So far, so good with the 75 Mike – I hope it stays that way…

  5. The orange coating on the bulbs gradually gets flaked off from the heat of the filament.

    Still, clear lens are easier on the eye than amber ones (and clear repeaters can really refresh the look of the wing on an old car!).
    Not sure if those chrome-look bulbs are any better.

    We’ve all followed a car/trailer with dodgy wiring where the brake/reversing light is blinking as the indicator!

  6. Those orange coated indicator bulbs are another way in which unscrupulous MOT testers can (allegedly) rip off unsuspecting punters, especially where you need tools and time to get at the bulbs.
    Yes the chrome on the 75 is quite tastefully done but I think over-applied on the 45 which makes it look old, especially in that light blue metallic. The worst case of tacky chrome though has to be the rear numberplate surround on later-model Escort Ghias.

  7. I had a 51 plate 206 Gti some years ago. It failed its first ever MOT for the side repeater bulbs having flaked off their amber laquer coating. I know its a personal taste thing but I prefer amber lenses nowadays – probably because of the 206 MOT incident…

  8. @Ian S. Yes, my R45 was silver so the chrome fitted in well, perhaps better than the blue you mention. I do also recall the Escort Ghia’s chrome trim on the rear plate frame and grille.

    I used to be happy with amber lenses rather than amber bulbs, but most car makers seem to follow that design trend these days.

  9. “The orange coating on the bulbs gradually gets flaked off from the heat of the filament.
    Still, clear lens are easier on the eye than amber ones (and clear repeaters can really refresh the look of the wing on an old car!).
    Not sure if those chrome-look bulbs are any better.”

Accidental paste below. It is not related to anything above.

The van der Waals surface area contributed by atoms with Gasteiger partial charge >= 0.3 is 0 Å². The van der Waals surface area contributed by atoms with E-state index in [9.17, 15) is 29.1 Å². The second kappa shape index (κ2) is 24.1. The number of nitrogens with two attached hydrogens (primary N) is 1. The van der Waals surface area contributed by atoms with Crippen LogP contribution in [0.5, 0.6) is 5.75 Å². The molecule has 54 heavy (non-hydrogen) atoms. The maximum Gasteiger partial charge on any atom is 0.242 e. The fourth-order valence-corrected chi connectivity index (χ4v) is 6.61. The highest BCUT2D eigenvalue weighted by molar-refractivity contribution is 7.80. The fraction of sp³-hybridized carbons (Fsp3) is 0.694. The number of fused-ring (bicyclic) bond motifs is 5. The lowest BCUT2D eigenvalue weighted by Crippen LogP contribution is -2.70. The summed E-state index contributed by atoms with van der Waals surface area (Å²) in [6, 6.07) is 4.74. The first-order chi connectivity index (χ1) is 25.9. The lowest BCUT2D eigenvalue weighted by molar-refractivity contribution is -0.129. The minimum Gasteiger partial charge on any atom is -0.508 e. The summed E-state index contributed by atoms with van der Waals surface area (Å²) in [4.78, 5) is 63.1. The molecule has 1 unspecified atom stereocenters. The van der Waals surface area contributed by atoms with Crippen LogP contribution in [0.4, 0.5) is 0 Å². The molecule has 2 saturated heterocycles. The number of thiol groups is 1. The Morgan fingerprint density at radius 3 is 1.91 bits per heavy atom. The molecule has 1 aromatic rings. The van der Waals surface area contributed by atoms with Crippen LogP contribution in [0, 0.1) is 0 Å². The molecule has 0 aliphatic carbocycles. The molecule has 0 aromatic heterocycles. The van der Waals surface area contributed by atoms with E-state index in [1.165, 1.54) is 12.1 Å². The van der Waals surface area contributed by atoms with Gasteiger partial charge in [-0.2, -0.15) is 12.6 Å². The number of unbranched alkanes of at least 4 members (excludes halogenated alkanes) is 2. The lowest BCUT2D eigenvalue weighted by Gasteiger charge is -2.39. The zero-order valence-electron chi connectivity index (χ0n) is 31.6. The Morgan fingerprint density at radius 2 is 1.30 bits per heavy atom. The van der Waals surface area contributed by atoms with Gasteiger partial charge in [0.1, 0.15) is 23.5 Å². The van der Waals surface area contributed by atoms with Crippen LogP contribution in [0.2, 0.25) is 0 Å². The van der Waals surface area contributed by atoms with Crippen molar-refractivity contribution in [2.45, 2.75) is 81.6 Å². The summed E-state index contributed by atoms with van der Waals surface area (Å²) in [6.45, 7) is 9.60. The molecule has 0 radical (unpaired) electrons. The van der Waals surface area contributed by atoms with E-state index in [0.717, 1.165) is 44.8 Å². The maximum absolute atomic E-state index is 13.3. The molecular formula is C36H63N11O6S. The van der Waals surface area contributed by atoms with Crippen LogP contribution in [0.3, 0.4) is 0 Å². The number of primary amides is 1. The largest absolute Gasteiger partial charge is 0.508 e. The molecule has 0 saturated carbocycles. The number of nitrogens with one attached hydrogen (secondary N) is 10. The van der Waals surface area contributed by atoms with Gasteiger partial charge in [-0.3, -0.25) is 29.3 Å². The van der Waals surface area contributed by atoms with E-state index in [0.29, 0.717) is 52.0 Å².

I would highly recommend the ‘chrome look’ bulbs. Not because they look like chrome, but because under the chrome coating they’re made from orange coloured glass. The front bulbs in my mini have been in there since 2005 and they still flash amber. They may be a bit more expensive and they may be aimed at boy racers but they do solve the problem!

  10. I’ve been using translucent glass paint for years to make clear bulbs orange for use in clear indicators, and to restore the orangeness to bulbs whose lacquer has flaked off. Applied with a small paintbrush after giving the bulb a good clean with meths, it works a treat and is available from any good art or model shop.

  11. That’s good DIY advice from SHEP… as has been mentioned here, the orange coating loses its opacity after a while, even though the bulbs still work fine. Painting the sills & underbumpers black on Mike’s 75 should set it off too. Cant wait till we see the results.

  12. Obviously Honda orange paint is much better than Rover as my 6 year old FRV bulbs are still good as new.

    I quite liked the 75 and nearly bought one with the 2.0 diesel engine, but it was about the time when Rover were going down the tubes and so I bought a Saab 9-5 estate (3.0V6 tid 🙂 ) instead. Now Saab are going down the tubes….